The experiment also tested how the department uses information and data to increase decision space for leaders from the tactical level to the strategic level, the statement added. 

Predicting The Future

Palantir in the press release described the experiment as “reliable technology that centralizes truth and powers fast decision making.” 

Calling it the “ability to see days in advance,” VanHerck explained how AI technology gives him “decision space” and as an operational commander, he can use this to create deterrence options and provide the information to the Secretary of Defense Secretary or even the president.

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“It’s not new information, it’s information that today is just not analyzed and processed until later in the time cycle. All we’re doing is taking it and sharing it and making it available sooner. This gives us days of advanced warning and ability to react,” he added.

GIDE readies the US military and its combat missions across the world to make split-second decisions with high confidence in analyzed data. 

“We’re shifting our focus away from pure defeat mechanisms for homeland defense toward earlier ‘deter and deny’ actions,” the Commander said. 

Explaining how the technology will work, VanHerck said that the deterrence options that utilize force structure such as airplanes or ships, the data can have the information of the readiness, the availability or the capability of those ships available so any options you create, you’ll know if they’re available immediately.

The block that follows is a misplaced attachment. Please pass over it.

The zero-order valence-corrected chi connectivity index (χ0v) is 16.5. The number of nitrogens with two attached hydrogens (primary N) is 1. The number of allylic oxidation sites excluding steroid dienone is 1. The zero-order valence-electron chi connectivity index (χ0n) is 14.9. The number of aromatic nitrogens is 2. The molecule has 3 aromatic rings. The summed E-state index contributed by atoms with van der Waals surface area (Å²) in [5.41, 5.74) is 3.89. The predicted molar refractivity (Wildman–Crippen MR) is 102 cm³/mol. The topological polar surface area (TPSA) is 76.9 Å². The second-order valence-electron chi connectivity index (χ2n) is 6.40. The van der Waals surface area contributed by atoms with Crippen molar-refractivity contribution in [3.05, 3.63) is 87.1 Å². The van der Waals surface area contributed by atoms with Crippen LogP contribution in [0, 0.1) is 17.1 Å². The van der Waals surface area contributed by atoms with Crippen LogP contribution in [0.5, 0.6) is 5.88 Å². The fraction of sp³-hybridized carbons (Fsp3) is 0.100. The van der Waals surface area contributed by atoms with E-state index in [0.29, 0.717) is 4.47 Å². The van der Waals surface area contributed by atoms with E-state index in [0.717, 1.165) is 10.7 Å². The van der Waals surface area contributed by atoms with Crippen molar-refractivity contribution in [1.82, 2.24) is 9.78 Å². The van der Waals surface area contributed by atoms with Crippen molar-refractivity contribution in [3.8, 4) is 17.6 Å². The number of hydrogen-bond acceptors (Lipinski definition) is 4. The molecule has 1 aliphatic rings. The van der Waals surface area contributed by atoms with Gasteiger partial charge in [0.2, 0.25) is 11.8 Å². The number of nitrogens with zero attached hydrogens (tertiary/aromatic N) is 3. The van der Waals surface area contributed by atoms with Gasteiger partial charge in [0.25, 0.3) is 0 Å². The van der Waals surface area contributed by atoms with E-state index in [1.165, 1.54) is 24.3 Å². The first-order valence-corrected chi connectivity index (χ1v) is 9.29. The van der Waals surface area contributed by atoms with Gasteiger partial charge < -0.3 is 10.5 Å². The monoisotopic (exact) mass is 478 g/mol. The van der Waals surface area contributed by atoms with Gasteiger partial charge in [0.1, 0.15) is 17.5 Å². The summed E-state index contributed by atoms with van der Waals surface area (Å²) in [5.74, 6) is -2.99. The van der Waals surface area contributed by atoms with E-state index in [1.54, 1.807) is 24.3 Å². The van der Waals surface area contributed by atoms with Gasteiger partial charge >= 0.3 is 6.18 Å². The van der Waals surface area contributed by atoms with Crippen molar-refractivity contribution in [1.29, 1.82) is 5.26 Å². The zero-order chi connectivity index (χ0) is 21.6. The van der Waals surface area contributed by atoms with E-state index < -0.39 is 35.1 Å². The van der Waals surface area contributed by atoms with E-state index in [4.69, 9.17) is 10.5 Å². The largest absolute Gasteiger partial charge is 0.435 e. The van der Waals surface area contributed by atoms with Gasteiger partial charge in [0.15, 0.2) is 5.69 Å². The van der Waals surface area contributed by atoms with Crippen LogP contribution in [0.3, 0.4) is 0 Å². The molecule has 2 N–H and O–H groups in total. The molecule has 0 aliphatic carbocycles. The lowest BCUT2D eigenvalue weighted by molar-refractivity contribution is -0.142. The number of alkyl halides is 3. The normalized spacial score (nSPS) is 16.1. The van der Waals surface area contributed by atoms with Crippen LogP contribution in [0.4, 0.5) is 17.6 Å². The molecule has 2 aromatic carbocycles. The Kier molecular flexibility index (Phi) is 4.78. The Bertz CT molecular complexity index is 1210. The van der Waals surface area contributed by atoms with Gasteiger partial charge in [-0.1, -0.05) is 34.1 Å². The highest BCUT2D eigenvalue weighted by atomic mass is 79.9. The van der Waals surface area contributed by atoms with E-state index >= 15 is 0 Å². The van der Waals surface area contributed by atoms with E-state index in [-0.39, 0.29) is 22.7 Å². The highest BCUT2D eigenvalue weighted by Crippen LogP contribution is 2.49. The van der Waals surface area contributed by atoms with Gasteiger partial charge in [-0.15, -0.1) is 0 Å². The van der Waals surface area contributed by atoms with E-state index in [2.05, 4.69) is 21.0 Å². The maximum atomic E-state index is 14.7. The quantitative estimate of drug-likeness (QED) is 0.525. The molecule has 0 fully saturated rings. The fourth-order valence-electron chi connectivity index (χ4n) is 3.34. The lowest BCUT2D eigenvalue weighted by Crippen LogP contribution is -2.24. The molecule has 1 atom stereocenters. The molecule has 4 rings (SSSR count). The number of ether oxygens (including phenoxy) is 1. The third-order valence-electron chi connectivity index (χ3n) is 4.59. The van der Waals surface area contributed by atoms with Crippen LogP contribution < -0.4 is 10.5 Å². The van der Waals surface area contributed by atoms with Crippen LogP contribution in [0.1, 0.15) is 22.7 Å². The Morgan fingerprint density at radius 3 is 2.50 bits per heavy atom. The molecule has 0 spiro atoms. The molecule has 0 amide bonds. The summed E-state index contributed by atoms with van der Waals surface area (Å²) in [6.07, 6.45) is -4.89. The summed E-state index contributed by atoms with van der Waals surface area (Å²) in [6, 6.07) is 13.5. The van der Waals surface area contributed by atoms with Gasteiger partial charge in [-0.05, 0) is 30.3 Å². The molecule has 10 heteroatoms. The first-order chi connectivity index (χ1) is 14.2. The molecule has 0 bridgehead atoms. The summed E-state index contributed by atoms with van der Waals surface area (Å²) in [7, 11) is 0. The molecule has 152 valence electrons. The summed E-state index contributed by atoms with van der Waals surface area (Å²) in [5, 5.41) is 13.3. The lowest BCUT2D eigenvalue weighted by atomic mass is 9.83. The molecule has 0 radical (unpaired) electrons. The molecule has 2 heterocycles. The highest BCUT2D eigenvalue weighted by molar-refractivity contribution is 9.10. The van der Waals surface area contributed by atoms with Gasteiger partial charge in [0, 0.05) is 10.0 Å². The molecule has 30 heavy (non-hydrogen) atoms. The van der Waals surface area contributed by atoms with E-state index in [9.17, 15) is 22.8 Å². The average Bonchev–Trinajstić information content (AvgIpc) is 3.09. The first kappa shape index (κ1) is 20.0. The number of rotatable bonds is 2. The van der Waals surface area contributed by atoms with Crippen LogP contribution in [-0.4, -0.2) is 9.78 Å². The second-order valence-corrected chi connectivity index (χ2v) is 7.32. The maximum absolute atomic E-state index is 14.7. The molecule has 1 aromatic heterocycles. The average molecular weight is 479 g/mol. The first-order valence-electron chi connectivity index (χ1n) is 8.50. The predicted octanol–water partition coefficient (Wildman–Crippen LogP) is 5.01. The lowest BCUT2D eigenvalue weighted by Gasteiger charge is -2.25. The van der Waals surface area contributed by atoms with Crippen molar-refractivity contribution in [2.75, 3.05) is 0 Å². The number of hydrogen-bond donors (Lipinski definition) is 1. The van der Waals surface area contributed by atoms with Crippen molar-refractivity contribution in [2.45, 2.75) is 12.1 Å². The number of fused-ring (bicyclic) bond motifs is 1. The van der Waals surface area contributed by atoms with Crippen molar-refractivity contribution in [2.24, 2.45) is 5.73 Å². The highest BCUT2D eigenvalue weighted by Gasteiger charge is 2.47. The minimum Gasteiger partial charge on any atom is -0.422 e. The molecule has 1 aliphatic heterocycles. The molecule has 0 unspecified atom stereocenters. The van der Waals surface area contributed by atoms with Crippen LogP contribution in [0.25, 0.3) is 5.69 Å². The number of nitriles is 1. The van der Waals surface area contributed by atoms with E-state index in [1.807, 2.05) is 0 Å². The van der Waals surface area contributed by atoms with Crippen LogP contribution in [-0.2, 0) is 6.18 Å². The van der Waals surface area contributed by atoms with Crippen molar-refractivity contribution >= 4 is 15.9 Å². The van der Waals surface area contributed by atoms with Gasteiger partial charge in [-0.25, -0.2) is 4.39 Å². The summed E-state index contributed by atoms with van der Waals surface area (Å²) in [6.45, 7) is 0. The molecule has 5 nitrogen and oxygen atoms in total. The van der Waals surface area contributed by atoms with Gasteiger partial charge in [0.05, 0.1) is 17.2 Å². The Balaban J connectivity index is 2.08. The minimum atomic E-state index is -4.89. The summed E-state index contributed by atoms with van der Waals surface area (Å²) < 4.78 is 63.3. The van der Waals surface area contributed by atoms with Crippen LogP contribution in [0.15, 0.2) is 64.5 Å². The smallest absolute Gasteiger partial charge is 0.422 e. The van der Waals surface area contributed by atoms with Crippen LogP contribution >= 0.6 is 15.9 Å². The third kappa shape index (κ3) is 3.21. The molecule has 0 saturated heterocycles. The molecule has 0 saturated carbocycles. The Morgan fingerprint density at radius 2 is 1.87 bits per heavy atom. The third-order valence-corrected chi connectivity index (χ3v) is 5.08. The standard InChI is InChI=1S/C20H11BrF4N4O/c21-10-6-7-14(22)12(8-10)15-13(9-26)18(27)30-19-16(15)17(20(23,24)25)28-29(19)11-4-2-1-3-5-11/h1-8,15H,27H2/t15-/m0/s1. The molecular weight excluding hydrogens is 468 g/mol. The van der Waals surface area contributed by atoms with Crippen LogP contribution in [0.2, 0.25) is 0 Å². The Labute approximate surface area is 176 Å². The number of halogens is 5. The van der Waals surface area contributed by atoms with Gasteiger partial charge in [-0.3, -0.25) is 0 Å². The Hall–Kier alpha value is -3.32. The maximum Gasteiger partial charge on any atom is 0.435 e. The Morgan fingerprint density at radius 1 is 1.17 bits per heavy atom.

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This experiment has shed light on the increasing use of AI in combat drones, aircraft, bombers, submarines, tanks, and other autonomous weapons, which is shaping the future battlefield. 

In a November 2019 photo, Soldiers at Fort Pickett, Va., wear the Integrated Visual Augmentation System, or IVAS, a head-mounted, high-tech goggle that gives Soldiers a wealth of real-time battlefield information. The IVAS is one of three items the Army is working with industry to develop to give its troops a winning edge in close combat. The other items are a night-vision goggle-binocular, and a more lethal rifle. All three are highlighted in a video by members of the Army's Soldier Lethality Cross-Functional Team.
In a November 2019 photo, soldiers wear a head-mounted, high-tech goggle that gives them real-time battlefield information. (Image: US Army)

Companies like Palantir are proliferating around the world, providing technological solutions to militaries and intelligence services. 

Displaying its commitment to creating, testing, and refining repeatable data workflows to help US commanders win, the manufacturer Palantir accepted that the dependency on AI/ML in military decision-making is growing.

A similar view was reflected by US Defense Secretary Lloyd Austin, as he noted in a July 13 speech that AI is key to preventing future conflicts as China — the primary “pacing threat” for the United States — increases its efforts to develop such technology.